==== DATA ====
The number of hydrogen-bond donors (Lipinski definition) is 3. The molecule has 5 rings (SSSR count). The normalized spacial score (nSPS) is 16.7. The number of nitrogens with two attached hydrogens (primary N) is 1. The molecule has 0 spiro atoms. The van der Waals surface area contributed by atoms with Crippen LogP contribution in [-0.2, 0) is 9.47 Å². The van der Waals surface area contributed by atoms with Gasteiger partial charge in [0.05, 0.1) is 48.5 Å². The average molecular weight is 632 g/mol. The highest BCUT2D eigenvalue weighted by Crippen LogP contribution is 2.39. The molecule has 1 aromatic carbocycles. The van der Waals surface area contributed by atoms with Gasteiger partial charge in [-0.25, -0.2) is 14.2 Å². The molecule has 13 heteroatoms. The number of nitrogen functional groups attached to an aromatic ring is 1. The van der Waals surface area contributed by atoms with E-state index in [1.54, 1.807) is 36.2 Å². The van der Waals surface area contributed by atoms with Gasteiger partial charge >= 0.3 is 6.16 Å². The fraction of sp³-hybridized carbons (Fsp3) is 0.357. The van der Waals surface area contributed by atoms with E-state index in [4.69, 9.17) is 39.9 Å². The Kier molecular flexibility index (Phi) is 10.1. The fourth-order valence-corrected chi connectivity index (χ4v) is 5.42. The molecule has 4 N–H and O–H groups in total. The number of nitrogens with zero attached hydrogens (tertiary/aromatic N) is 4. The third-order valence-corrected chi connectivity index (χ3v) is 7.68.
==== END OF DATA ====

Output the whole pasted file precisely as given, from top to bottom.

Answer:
The number of hydrogen-bond donors (Lipinski definition) is 3. The molecule has 5 rings (SSSR count). The normalized spacial score (nSPS) is 16.7. The number of nitrogens with two attached hydrogens (primary N) is 1. The molecule has 0 spiro atoms. The van der Waals surface area contributed by atoms with Crippen LogP contribution in [-0.2, 0) is 9.47 Å². The van der Waals surface area contributed by atoms with Gasteiger partial charge in [0.05, 0.1) is 48.5 Å². The average molecular weight is 632 g/mol. The highest BCUT2D eigenvalue weighted by Crippen LogP contribution is 2.39. The molecule has 1 aromatic carbocycles. The van der Waals surface area contributed by atoms with Gasteiger partial charge in [-0.25, -0.2) is 14.2 Å². The molecule has 13 heteroatoms. The number of nitrogen functional groups attached to an aromatic ring is 1. The van der Waals surface area contributed by atoms with E-state index in [1.54, 1.807) is 36.2 Å². The van der Waals surface area contributed by atoms with Gasteiger partial charge >= 0.3 is 6.16 Å². The fraction of sp³-hybridized carbons (Fsp3) is 0.357. The van der Waals surface area contributed by atoms with E-state index in [4.69, 9.17) is 39.9 Å². The Kier molecular flexibility index (Phi) is 10.1. The fourth-order valence-corrected chi connectivity index (χ4v) is 5.42. The molecule has 4 N–H and O–H groups in total. The number of nitrogens with zero attached hydrogens (tertiary/aromatic N) is 4. The third-order valence-corrected chi connectivity index (χ3v) is 7.68.